Friday, February 17, 2012

Small-sided games: what’s new?

The primary aim of a recent study by Dellal and colleagues (2012) was to examine the influence of the number of small-sided games (SSG) on the physiological and technical responses. However, for the needs of this post I would like to stay on the comparison of the responses between the different SSG and not to discuss the effect of number of games.

What was the study's design?
Study sample was 20 international adult soccer players from a national team who participated in the 2010 FIFA world cup. Data were collected during the preparation period for the world cup. Players performed 3 different types of SSG:
  • 2 vs 2 (pitch size: 20 X 15m)
  • 3 vs 3 (pitch size: 25 X 18m)
  • 4 vs 4 (pitch size: 30 X 20m)

SSG were performed with 4 supporting players around the playing area and their duration was 2, 3 and 4min, respectively. Four sets of each SSG were performed at different training sessions with 3 min of passive recovery between each.  One important point to notice is that pitch size per player was constant for all SSG (1.75 m2).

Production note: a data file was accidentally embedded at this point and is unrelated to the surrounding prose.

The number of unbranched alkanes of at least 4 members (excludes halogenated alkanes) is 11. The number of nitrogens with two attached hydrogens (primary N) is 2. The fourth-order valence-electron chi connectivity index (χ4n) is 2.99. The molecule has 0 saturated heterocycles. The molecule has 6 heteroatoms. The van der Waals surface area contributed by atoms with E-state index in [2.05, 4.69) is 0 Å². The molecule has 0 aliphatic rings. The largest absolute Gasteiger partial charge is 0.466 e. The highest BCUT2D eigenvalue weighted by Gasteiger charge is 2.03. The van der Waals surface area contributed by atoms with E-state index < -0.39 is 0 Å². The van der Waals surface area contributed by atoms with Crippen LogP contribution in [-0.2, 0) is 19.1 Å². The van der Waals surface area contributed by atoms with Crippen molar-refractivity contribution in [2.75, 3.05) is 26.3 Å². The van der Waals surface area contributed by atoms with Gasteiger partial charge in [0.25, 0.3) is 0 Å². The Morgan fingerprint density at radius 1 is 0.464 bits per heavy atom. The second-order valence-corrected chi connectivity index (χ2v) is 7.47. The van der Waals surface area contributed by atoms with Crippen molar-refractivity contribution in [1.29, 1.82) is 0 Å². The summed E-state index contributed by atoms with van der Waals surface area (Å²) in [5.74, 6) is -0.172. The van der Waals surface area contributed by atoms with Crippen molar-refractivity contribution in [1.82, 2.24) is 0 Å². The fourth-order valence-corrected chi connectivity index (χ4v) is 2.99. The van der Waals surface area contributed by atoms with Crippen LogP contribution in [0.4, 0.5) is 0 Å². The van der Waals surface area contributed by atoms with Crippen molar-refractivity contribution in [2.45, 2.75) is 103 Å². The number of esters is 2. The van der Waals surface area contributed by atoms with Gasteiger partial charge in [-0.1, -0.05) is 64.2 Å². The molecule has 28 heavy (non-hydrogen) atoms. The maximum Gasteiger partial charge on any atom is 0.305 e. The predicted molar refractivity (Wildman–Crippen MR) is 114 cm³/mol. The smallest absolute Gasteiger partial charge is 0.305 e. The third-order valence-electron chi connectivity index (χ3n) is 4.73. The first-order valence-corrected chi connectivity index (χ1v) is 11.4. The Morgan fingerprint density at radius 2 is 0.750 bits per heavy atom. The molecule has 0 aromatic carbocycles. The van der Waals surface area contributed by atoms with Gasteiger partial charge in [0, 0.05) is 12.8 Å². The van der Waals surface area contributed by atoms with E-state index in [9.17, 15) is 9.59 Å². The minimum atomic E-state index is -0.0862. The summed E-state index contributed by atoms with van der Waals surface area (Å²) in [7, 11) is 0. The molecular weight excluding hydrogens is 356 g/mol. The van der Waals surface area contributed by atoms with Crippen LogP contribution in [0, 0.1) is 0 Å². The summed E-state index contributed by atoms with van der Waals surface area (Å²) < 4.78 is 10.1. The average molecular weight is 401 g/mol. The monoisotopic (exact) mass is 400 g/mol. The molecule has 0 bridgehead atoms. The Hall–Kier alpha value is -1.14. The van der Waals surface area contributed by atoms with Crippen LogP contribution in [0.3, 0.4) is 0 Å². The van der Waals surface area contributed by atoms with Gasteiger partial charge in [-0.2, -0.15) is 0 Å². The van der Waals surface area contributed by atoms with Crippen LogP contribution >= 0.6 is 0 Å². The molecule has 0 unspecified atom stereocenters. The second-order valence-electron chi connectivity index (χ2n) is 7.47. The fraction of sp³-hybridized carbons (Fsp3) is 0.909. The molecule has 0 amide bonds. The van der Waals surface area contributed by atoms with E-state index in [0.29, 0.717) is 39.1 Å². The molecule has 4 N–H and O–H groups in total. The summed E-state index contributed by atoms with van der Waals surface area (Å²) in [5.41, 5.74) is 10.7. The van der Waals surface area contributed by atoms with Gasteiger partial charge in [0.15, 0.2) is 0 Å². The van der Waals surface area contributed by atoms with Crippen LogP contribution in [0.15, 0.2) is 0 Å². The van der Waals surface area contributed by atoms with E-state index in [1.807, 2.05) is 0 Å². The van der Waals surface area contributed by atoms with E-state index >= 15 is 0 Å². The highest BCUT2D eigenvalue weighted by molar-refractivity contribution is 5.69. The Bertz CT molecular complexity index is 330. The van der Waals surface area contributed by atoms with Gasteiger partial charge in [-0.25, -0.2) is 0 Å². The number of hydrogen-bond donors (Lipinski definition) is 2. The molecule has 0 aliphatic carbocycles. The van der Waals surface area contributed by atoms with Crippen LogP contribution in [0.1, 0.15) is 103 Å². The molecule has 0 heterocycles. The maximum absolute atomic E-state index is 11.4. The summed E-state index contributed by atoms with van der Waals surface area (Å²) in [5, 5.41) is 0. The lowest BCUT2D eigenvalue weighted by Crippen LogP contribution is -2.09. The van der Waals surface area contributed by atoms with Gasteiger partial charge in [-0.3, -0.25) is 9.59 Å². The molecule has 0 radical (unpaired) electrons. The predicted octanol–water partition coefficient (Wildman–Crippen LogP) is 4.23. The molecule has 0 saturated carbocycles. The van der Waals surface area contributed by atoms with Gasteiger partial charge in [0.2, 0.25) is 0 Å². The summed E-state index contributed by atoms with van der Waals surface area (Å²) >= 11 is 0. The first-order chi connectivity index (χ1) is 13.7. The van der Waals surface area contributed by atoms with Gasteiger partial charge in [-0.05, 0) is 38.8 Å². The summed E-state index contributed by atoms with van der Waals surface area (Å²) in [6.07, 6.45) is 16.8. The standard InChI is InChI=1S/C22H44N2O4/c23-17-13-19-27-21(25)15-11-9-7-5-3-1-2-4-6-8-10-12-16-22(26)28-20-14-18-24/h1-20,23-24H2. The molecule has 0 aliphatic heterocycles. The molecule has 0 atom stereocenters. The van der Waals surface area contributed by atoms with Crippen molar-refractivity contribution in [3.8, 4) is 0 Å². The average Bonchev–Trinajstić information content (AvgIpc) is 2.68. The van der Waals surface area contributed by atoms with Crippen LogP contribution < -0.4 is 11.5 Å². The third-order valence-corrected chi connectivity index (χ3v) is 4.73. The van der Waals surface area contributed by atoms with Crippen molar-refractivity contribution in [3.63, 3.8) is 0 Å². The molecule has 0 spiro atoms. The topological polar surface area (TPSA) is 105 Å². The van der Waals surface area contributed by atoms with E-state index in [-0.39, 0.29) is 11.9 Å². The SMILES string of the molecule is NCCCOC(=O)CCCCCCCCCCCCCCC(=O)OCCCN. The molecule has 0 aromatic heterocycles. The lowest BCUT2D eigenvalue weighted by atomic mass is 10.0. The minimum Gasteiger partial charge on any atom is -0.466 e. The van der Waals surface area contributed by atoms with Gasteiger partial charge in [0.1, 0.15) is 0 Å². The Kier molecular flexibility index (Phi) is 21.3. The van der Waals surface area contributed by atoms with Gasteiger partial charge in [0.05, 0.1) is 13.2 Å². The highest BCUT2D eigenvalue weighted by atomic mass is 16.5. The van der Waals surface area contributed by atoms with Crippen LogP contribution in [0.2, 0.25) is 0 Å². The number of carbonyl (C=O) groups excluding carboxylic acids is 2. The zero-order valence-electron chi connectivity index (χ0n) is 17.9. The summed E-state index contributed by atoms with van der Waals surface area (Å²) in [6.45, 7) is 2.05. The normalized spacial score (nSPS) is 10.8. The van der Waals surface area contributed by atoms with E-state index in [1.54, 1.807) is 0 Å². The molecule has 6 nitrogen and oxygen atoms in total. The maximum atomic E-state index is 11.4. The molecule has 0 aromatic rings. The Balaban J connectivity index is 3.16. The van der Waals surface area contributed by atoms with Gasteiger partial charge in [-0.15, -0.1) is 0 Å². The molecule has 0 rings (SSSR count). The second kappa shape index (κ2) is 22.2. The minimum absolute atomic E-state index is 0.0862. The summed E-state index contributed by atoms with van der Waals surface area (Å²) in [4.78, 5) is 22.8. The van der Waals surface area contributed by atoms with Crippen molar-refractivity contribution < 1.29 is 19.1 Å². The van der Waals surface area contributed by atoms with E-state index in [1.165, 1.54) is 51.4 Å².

Main findings

Table. Physiological and technical responses during various types small-sided games (average of 4 games for each type).

2 vs 2
3 vs 3
4 vs 4
Total distance covered (m)
Total distance covered in very high intensity (m)
Number of duels
Blood lactate (mmol/l)
RPE (0-10)
% maximal heart rate
No statistically significant difference was found between SSG.

Take-home messages
  1. Total distance covered tended to be greater in 4 vs 4 games.
  2. Players achieved almost the same % of maximum heart rate in all games. However, total distance covered in very high intensity running tended to be greater in the 4 vs 4 game.
  3. Number of duels tended to be greater in 2 vs 2 games.
  4. Finally, players reported similar level of fatigue after all 3 types of SSG.

Although the results refer to high-level adult players and no statistically significant difference was reported between the types of SSG, I think there are some messages to take that might apply to each one’s setting.

Dellal et al (2012). Variation of activity demands in small-sided soccer games. International Journal of Sports Medicine, in press.

1 comment:

Chris Meltsakos said...

Love this blog, Kyrio Nassis. S'euxaristw polu yia ola to ynosh sou. It's wonderful to find a blog dedicated to football science!